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    Knee cortisone shot anyone?
    brokenmom2 posted:
    I just had a cortisone shot in my left knee this morning and geez! this bugger hurts!! I've had multiple shots in feet, elbows and shoulders but this is the first in a knee. I was a little unprepared as to what the effects would be. It hurts and feels stiff, swollen and very painful to bend. I remember my other joints were painful after shots, but for the knee I'm not sure what is best for it...

    do I try to "walk it off"/keep moving?
    or is it best to take up residence on the lounge chair for the rest of the day?

    tbaayarb responded:
    Get off of it for at least 24 hours. I had both of my knees injected 5 days ago. My Dr does a wonderful job with injections! I had very little pain when it was done. There is some tenderness after but they usually work really well for me. I am having bilateral knee replacement in a few months but the shots will really help me to cope until that happens.
    Lainey_WebMD_Staff responded:
    I know eventually I will have to get those shots and I am terrified. But most who get the shots give positive reports after. Please let us know how you feel in a few days.
    Geradine4733 replied to Lainey_WebMD_Staff's response:
    The first cortisone injections I had was over four years ago.
    they were given by my Ortho Surgeon, and it hurt so much and for days after. The next cortisone injection I received from a pain doctor, and it did not hurt at all.

    The pain doctors make a big deal out if it. They put you on a gurney under lots of lights and overhead high tech gadgets. They give you an injection to dull the pain with a slim needle that does not hurt. Then they have an XRay camera, and they get the big injection needle in just the right place, and there is no pain. Then they wheel you out to an area where they give you juice and cookes like when you donate blood.

    I had my one knee replaced four years ago but have saved my other knee with first the cortisone injections and then the Synvsc One injection.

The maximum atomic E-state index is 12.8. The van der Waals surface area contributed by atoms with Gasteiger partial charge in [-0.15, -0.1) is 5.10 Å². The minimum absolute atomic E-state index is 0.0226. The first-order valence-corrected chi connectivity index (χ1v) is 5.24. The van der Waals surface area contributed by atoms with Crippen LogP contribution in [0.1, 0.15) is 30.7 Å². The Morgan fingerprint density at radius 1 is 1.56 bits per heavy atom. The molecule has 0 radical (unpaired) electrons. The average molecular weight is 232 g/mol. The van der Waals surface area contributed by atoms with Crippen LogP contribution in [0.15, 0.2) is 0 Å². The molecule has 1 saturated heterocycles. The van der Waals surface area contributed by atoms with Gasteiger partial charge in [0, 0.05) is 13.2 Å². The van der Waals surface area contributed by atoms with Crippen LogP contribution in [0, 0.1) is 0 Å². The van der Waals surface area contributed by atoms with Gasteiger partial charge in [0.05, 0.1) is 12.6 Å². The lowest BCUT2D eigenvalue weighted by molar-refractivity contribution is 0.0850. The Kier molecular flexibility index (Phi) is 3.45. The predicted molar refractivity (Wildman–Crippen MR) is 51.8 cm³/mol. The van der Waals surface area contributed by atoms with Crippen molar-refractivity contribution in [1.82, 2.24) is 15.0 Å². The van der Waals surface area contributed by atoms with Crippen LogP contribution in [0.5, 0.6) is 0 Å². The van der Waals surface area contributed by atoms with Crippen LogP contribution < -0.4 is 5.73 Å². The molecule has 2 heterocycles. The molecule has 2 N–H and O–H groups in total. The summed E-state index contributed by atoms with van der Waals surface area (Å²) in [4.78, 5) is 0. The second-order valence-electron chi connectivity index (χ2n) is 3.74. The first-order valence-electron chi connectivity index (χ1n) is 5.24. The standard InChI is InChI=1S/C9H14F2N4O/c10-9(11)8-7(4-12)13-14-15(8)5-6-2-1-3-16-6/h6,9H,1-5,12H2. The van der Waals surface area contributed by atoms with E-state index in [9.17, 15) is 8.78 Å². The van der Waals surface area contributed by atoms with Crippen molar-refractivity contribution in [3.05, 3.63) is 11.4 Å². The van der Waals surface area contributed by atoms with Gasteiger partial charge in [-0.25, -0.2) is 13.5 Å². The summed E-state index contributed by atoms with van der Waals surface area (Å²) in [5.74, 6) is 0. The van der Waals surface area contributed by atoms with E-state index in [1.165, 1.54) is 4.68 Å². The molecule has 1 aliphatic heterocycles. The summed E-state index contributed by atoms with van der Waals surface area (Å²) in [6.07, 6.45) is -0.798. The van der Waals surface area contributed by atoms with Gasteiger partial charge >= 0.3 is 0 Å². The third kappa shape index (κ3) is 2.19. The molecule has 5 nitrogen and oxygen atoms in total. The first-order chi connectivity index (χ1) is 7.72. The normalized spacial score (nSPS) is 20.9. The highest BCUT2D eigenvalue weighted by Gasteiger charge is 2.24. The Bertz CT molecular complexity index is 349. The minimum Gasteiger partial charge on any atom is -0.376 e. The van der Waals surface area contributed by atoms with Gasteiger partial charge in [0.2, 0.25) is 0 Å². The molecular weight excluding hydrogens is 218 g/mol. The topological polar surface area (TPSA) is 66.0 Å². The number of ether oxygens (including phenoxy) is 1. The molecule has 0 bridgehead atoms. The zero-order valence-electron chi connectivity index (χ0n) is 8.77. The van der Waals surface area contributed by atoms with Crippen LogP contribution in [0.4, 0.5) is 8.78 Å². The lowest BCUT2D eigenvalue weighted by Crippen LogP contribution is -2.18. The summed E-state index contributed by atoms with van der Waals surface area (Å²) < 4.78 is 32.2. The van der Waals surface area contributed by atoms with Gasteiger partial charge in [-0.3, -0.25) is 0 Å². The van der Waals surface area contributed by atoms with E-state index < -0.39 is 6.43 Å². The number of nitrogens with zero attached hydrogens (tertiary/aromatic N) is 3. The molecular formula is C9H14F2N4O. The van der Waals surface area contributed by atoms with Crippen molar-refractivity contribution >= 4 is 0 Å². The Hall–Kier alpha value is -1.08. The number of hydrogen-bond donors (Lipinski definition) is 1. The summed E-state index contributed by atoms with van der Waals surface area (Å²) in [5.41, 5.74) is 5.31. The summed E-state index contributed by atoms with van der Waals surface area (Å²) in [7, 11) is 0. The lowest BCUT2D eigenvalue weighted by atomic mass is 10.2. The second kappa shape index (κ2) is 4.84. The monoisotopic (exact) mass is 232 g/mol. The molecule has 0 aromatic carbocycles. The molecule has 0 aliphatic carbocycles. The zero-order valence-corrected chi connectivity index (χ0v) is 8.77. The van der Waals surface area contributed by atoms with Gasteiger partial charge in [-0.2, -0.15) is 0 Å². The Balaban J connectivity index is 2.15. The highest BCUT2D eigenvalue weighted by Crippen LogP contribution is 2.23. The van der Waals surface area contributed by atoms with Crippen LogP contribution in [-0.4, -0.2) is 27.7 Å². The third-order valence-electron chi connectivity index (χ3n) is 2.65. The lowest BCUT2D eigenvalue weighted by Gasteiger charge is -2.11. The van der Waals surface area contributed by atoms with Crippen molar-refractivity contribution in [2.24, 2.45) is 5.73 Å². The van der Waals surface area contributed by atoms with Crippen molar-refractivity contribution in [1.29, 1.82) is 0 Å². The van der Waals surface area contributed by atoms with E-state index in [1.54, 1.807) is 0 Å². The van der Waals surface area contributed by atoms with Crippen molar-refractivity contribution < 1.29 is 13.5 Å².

My Ortho Surgeon is closer so I go to him now but I make him numb the area. It is not as good as the pain doctor but it is better than if he did not numb the area at all. You have to get after the Ortho Surgeons. They usually will not numb the area unless you demand it.
    BostonC128 replied to Geradine4733's response:
    I have been going to my Rheum for about 6 years and about every 4 months I have a shot of cortisone in my knees but he also numbs the place before giving me the cortisone shot. It hurts a bit but nothing I can't handle. At one time it was both shoulders and my hips but he said my hips were because of the arthritis in my back, which I had operated on years ago. He has mentioned Synvic which is also a shot that last about 6 months it is like putting cushioning back in so that the bones don't rub against each other. I did have both knees operated on about 10 years ago for torn meniscus. I was on Celebrex for about 3 years but my reg Dr who is a heart specialist said he didn't think to much of it as it is bad for your heart. So finally I did stop taking it. Now I take Tylenol arthritis strength 3 times a day. I still have days when I hate to get out of bed to stand up. I have to see my Rheum on Monday so I don't know what he will do or say. Best of luck to all of you who do suffer with this darn annoying disease which by the way is heriditary.
    AmandaGA1972 responded: